Jan 10, 2014 2:41 PM by Olivia Deas
The Defense Department's Sexual Assault Prevention and Response Office reports that sexual assault decreased in two of the three military academies in the academic year 2012-13. However, the Air Force Academy is origin of nearly two-thirds of those. The number of assualts reported declined at West Point and the Air Force Academy, but rose at Annapolis.
During the academic year, a total of 70 reports were made at the academies. 45 of those reports were made at the Air Force Academy.
The Air Force Academy's Superintendent Lt. Gen. Michelle Johnson released a statement to the numbers found in the report today:
"Today, the Department of Defense released its Annual Report on Sexual Harassment and Violence at the Military Service Academies. This report assesses the effectiveness of policies, training, procedures, and initiatives for Sexual Assault Prevention and Response and Prevention of
Sexual Harassment Programs at each Military Service Academy. The SH&V report determined that the Air Force's Academy is in compliance with all of the Department's lines of effort, to include prevention, investigation, accountability, advocacy and victim assistance, and assessment.
Last academic year (June 2012-May 2013) at USAFA there were 45 reports of sexual assault, to include seven incidents that happened prior to cadet accession. This is down from 52 reported during the same period the previous year. These reports can range from a variety of unwanted actions,
to include sexual violence.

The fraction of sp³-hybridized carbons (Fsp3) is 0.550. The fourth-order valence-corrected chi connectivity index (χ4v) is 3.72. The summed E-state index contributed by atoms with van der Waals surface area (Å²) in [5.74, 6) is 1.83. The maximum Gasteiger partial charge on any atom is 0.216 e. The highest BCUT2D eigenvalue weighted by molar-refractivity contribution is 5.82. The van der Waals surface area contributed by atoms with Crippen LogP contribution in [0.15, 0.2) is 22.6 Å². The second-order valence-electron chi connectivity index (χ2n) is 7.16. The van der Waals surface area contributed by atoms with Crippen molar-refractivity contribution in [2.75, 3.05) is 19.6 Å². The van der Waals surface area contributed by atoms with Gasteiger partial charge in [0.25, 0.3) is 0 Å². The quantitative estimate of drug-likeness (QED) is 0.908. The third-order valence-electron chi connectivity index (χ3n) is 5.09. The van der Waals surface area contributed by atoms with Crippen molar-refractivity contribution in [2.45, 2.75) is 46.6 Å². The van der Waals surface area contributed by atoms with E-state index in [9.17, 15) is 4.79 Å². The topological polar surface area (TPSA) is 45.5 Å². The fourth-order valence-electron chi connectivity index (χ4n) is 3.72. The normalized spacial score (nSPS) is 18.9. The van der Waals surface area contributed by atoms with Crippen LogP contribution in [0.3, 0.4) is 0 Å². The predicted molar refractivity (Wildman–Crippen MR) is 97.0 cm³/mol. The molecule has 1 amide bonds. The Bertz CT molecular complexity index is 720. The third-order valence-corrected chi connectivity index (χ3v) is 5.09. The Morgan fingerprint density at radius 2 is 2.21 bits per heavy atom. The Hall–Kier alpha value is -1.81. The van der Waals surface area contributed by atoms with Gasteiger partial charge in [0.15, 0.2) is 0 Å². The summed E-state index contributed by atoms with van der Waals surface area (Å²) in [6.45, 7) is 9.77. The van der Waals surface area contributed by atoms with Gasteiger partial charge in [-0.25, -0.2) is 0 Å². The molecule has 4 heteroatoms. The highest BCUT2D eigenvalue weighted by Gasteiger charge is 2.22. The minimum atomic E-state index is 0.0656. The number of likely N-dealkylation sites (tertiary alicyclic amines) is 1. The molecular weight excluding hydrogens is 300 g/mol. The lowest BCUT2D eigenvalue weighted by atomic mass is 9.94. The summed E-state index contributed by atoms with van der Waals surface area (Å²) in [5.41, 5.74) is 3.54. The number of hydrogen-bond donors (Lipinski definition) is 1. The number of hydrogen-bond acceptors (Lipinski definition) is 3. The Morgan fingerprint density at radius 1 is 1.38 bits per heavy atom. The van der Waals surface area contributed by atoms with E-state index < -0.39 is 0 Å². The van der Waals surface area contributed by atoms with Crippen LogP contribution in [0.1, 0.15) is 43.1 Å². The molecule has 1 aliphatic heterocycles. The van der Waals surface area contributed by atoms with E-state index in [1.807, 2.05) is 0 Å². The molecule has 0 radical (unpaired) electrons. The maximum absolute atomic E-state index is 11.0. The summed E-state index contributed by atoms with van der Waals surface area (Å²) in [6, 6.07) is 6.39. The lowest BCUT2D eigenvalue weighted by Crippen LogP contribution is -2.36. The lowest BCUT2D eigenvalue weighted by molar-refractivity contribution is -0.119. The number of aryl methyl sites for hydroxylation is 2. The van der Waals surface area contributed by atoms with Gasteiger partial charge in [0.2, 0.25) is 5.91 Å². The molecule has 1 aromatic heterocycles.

We remain encouraged by the reporting numbers because we believe it reflects victim confidence in our program. However, our ultimate goal is zero incidents. Prevention and victim care are the cornerstones of our program, and maintaining a climate of dignity and
respect across the institution is central to eliminating sexual assault."
Highlighted initiatives in the SH&V report include USAFA's use of Air Force Special Victims Counsel attorneys, which empower victims by providing advice and advocacy,the Commandant's renewed focus on the enforcement of standards, and the development of the Cadet Bystander Intervention Program.
We are encouraged by the results of the report as a whole, but we also realize there is more work to be done. The Air Force's Academy will use feedback from this report to refine and strengthen a culture of commitment and a climate of respect for all members of the USAFA family."
The report also assesses the effectiveness of the service academies' policies and training to prevent sexual violence. The assessment found the academies were compliant with their policies.